How to be ‘productive’ in lockdown: learn how to get what you need.

Hi folks! Me again! Brought to you from my bed where I have been hiding in frustration and upset for the past couple of days.

Last week I had the displeasure of receiving a letter from a psychiatrist who had met me once for twenty minutes. In these twenty minutes this all-seeing, all-knowing idiot had decided to add a new diagnosis to my rapidly growing list completely out of the blue.

Being autistic, I like things being correct. And when this cockalorum contradicted eight previous psychiatrists and six previous psychologists to give me a diagnosis I knew was wrong I was seething. I immediately phoned my community nurse in tears asking what on earth I was meant to do. Her response? There was nothing I could do. This man’s word was final. I eventually was allowed to phone the psychiatrist who had caused the damage only to be patronised and belittled. I was mentally ill, I wouldn’t understand his thought process.

He was right, I didn’t understand his thought process, so I decided to leapfrog him and complain about his ridiculous thought process to the NHS trust managers. Whilst I am yet to get a response it is this complaint that I want to focus on today.

Too often, particularly as women, we don’t like to make a fuss. Sound familiar? To get around this internalised lack of self worth I like to tell myself I’m doing this for the people that follow me. The next in the long line of people waiting to access their right to good quality healthcare. In reality, I shouldn’t even need to do this. If I’ve been repeating my positive affirmations I’d know by now how much value I hold as a human being and that I deserve to be listened to and afforded basic respect, no matter what my diagnoses, correct or otherwise. Frustratingly, this doesn’t always happen. Luckily therapy isn’t just about changing you, it can also help with changing those around you.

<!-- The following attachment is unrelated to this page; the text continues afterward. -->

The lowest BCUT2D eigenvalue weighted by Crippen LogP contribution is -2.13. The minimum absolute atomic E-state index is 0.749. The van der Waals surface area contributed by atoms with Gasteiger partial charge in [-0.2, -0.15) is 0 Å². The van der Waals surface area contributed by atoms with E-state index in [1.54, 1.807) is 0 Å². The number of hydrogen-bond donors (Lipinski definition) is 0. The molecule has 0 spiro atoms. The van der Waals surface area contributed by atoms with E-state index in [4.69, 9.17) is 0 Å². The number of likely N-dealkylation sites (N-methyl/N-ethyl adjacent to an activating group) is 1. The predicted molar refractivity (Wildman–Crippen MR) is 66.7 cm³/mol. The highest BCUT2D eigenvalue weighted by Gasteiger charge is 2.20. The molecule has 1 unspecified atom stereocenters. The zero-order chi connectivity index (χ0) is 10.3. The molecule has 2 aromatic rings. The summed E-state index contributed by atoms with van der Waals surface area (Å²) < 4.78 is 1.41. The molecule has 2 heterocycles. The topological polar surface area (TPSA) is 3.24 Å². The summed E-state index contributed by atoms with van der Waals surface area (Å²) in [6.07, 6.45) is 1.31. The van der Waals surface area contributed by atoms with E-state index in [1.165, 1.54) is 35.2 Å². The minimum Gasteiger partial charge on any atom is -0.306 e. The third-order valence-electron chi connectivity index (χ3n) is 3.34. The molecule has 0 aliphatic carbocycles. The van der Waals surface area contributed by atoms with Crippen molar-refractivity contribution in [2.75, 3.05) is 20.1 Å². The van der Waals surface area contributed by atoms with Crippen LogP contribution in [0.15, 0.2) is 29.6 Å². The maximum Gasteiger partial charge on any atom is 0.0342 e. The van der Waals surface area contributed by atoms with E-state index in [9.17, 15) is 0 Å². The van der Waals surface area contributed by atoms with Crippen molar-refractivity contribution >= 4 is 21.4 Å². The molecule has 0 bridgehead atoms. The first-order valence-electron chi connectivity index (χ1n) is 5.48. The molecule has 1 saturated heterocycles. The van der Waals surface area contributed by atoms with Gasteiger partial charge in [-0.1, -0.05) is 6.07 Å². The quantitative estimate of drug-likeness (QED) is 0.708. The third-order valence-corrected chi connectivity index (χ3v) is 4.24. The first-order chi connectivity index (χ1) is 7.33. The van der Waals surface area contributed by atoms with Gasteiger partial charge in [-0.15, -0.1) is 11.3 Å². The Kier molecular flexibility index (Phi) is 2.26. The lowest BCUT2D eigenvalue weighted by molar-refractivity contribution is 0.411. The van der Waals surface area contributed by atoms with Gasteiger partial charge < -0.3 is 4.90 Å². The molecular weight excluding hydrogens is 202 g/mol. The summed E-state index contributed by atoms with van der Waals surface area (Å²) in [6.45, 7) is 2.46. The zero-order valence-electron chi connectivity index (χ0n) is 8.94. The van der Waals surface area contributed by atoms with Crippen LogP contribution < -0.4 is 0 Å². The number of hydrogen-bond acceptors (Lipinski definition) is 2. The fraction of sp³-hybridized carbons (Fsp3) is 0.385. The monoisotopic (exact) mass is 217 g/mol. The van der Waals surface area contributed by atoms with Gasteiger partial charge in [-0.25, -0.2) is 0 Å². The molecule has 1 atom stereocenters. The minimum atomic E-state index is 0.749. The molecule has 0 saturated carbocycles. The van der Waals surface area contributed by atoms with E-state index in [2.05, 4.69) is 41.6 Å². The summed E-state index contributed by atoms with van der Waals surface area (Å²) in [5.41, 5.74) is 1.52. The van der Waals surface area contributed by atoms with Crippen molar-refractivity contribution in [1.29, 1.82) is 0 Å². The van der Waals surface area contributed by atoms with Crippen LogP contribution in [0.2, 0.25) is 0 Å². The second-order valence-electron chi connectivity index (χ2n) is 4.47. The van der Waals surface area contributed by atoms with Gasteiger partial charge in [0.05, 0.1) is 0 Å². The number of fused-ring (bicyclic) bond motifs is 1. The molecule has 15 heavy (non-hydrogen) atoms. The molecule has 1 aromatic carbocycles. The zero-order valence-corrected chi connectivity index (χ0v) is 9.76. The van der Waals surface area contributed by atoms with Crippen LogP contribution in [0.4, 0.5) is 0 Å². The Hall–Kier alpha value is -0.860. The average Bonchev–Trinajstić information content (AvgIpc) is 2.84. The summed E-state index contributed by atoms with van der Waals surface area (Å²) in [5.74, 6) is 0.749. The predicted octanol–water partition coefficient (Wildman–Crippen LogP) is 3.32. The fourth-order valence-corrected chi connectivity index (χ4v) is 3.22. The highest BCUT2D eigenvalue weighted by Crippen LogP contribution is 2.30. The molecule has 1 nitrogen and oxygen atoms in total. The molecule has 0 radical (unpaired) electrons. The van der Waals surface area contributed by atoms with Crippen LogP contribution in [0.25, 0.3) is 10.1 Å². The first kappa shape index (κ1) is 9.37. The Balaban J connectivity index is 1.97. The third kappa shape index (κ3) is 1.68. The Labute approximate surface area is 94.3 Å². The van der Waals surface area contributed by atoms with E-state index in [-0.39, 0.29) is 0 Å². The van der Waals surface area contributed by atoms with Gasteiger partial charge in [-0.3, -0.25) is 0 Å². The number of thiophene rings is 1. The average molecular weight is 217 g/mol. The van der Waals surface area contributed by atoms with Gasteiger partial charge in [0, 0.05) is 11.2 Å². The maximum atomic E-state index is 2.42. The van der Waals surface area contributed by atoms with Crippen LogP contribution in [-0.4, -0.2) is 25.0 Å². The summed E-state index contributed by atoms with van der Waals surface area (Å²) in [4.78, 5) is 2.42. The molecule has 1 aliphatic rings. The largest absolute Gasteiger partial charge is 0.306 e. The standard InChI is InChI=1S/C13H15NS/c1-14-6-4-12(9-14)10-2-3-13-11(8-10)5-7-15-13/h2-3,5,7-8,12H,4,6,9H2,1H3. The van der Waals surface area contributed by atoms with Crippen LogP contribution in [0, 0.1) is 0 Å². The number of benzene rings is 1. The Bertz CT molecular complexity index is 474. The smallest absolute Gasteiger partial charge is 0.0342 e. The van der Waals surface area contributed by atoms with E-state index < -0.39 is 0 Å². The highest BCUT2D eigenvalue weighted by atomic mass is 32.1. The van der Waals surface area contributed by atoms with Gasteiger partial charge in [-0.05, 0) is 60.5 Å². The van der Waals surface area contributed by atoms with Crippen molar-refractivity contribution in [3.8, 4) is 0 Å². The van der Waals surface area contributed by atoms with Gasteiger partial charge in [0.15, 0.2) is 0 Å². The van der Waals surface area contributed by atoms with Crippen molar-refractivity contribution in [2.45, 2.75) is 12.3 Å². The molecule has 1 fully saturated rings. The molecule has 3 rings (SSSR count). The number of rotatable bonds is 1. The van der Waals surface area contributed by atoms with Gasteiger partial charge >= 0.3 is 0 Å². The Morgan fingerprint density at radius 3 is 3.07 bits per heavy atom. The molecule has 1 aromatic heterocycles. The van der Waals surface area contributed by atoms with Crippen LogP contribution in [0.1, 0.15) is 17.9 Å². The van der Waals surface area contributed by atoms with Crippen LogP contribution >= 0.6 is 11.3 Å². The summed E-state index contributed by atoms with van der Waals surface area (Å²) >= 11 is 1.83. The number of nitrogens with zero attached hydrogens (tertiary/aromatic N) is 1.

So… without further ado, I figured I’d share a technique with you that I learnt whilst doing a course of Dialectical Behavioral Therapy during my first hospital admission: DEARMAN.

For anyone who’s done DBT, you’ll know old Marsha Linehan loved a good acronym, DEARMAN is no different. D stands for describe. Describe the situation in as much detail as you think it needs. Go with your gut, you’d be surprised at how good our human brains are at getting us what we need when we let them.

E stands for express. Express your feelings and opinions, you’re allowed to and you should. No one will understand how much you need something if there’s no emotion behind it. If you’re angry, tell them. If your feeling is justifiable then you are allowed to feel it and you are allowed to tell other people you’re feeling it.

A stands for assert. Ask for what you want in no uncertain terms. You can still be polite, just direct. Alternatively, if you’re using this technique because you need to not do something, this is the point where you say “no”. If you’re anything like me, this is important because I tend to waffle and not get to the point.

R stands for reinforce. Try explaining the positive consequences of you having your needs met. You may be more able to do other or more work if you’re talking to your boss. Or, in my case, I would be treated more effectively and therefore stay stable.

M stands for mindful. Stay focused on your task. Whilst emotions are great, we can’t let them overtake us too much else people don’t take us seriously. If you’re getting upset or angry try running a scan of your body, work out where you’re feeling the intense emotion and exhale the tension you feel, hopefully the emotion should lessen too.

The second A stands for appear confident. All too often we are anything but. But putting on that front makes it harder for people to tread all over us and therefore easier for us to get what we need out of the situation.

And, lastly, Negotiate. Having said all that stuff about standing our ground, remember the other people in the situation are also complex humans who have needs and emotions too. If we stay open minded and respectful we may realise that we need to back down on certain aspects of our request, just through having a rational conversation.

Being a woman and being disabled isn’t going to stop me being heard. I will take on the world, one strongly worded letter at a time.

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